Greenhouse: Things that helped

This post and the rest of the series applies mostly to the Planta Sungrow Greenhouses since that’s the company I chose.

Most Important Thing–Attitude: Be Cool. You can do this. Assembling components, like an arch for example, may take a while to figure out. That can be frustrating but once you’ve done the first one the rest of those components are all the same and go together quickly. When you finish you’re thinking you could build another in no time. Take it easy. It will happen.

Videos: In the internet age we all watch 500 how-to videos before starting a project like this. Home made videos of people building these greenhouses show attitudes ranging from a woman sobbing that it’s so hard, to a guy who says this was so fun a project that went fast and smooth.  I was somewhere between those two depending on the day. Happy to report that the sad lady was all smiles at the end, standing with her arms wide, ‘Hoorah! I did it!”  You want to get the latest how-to videos Planta has put out. In my case it was their 13 part series for the 2021 Sungrow Urban that walks you through each step.  It’s very good. The techs put it together in such a way you can stop and rewind or freeze the frame at places you’re figuring out.  As I mentioned in the ‘Planning’ post, the middle sections of the greenhouse are all the same width and construction so it doesn’t matter if yours is longer or shorter than the ‘Sungrow Urban’ in the videos. You build the ends just the same as they show you and with the middle sections you can make it 2 meters or 100 meters.

With Freeze Dryers, we talked about how the company that makes them (Harvestright) is always improving components. That’s good because the thing works better but there are scads of old videos out there  (both home made videos and videos from the company) that no longer apply. People don’t take them offline so you’re scratching your head trying to figure out what you’re missing. Same holds true with Greenhouse videos. Some are great, full of good ideas. Some others drive you nuts.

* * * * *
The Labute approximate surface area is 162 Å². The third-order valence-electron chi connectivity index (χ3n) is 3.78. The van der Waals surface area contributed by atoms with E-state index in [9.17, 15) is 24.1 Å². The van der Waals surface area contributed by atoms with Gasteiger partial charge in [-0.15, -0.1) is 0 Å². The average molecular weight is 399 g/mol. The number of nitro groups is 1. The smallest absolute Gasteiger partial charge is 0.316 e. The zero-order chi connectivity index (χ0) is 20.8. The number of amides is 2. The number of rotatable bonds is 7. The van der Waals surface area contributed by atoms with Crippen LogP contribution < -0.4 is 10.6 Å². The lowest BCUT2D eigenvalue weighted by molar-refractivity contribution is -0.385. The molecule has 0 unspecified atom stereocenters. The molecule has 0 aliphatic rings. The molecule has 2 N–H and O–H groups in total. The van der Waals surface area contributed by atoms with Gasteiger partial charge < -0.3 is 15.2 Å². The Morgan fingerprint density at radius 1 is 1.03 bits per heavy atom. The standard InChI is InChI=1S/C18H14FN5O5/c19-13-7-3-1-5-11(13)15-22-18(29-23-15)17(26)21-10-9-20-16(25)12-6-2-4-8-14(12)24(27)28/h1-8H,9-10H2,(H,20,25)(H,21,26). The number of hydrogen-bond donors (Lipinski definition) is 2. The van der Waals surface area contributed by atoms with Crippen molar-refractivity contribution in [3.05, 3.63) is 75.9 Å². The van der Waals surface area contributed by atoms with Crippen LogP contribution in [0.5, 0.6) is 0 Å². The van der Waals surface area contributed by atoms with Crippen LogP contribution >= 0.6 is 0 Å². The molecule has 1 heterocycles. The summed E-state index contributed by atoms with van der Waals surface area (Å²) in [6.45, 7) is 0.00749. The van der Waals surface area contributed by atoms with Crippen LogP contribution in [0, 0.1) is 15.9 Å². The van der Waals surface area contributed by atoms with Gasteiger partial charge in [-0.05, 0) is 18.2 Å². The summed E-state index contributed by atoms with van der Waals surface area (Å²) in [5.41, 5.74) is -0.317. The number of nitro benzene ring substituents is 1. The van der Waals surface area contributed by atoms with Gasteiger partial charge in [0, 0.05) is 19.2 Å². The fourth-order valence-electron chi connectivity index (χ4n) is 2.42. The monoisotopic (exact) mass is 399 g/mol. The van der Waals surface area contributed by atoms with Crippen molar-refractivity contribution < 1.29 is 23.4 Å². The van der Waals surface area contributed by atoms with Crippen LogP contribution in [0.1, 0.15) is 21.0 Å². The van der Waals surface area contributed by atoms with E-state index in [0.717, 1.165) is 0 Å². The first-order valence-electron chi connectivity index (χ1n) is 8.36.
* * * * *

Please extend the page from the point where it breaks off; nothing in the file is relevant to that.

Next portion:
The Manual: Is also good. Especially when you’re working outside where the computer monitor doesn’t show up in the sun. If you put bolts of the same type in labeled bags you’ll know which is called for. But if you find yourself holding a bolt that could be one size or another, there’s a page in the manual that has a schematic of all the bolts in their actual size. So you can hold your bolt up to the page and be sure what size it is.
Usually if there’s a place where the manual looks different from the video, go with the video. In one place though, door assembly shown on page 25 of the manual is what you want. Look closely by where the door handle will go. You’ll see a hole in center of the diagonal [piece 14] about 8 inches up. That’s how piece 14 is supposed to go. The eye bolt for the door latch will live there. (see that on page 32–it’ll make sense). On the video, the tech puts it on upside down by mistake so the hole is near the top close to the hinge. You can see it on the video, Step 6 Door Installation; at minute 4:38. I had put the door together and attached it to the frame by the time I figured this out. Rather than take the whole thing apart, I just measured where the hole was supposed to be and drilled through piece 14 with the 3/16 metal drill bit. The same drill bit you use for drilling holes in your polycarbonate panels. No big deal. In fact, it helps to know that even guys who do it for a living can get a part turned around.